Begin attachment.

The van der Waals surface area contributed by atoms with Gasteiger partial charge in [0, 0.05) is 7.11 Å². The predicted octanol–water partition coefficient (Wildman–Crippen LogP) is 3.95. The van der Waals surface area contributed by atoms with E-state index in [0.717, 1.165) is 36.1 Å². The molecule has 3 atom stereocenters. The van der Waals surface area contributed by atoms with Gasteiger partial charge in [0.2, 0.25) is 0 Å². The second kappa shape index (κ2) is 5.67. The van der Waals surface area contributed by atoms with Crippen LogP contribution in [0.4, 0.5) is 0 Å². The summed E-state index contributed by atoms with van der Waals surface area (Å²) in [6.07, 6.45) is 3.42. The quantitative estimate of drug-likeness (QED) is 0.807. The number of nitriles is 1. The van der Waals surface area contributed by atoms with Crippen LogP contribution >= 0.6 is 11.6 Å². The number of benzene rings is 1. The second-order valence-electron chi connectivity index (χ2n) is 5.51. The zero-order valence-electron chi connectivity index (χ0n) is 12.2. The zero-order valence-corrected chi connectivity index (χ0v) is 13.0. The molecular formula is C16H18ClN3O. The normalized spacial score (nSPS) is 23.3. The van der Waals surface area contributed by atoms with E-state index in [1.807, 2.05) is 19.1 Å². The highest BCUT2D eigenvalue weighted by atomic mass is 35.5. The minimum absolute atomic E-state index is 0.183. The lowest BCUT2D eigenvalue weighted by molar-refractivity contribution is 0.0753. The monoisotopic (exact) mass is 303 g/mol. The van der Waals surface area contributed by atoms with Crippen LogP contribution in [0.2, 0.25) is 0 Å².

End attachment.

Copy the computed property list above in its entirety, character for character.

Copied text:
The van der Waals surface area contributed by atoms with Gasteiger partial charge in [0, 0.05) is 7.11 Å². The predicted octanol–water partition coefficient (Wildman–Crippen LogP) is 3.95. The van der Waals surface area contributed by atoms with E-state index in [0.717, 1.165) is 36.1 Å². The molecule has 3 atom stereocenters. The van der Waals surface area contributed by atoms with Gasteiger partial charge in [0.2, 0.25) is 0 Å². The second kappa shape index (κ2) is 5.67. The van der Waals surface area contributed by atoms with Crippen LogP contribution in [0.4, 0.5) is 0 Å². The summed E-state index contributed by atoms with van der Waals surface area (Å²) in [6.07, 6.45) is 3.42. The quantitative estimate of drug-likeness (QED) is 0.807. The number of nitriles is 1. The van der Waals surface area contributed by atoms with Crippen LogP contribution >= 0.6 is 11.6 Å². The number of benzene rings is 1. The second-order valence-electron chi connectivity index (χ2n) is 5.51. The zero-order valence-electron chi connectivity index (χ0n) is 12.2. The zero-order valence-corrected chi connectivity index (χ0v) is 13.0. The molecular formula is C16H18ClN3O. The normalized spacial score (nSPS) is 23.3. The van der Waals surface area contributed by atoms with E-state index in [1.807, 2.05) is 19.1 Å². The highest BCUT2D eigenvalue weighted by atomic mass is 35.5. The minimum absolute atomic E-state index is 0.183. The lowest BCUT2D eigenvalue weighted by molar-refractivity contribution is 0.0753. The monoisotopic (exact) mass is 303 g/mol. The van der Waals surface area contributed by atoms with Crippen LogP contribution in [0.2, 0.25) is 0 Å².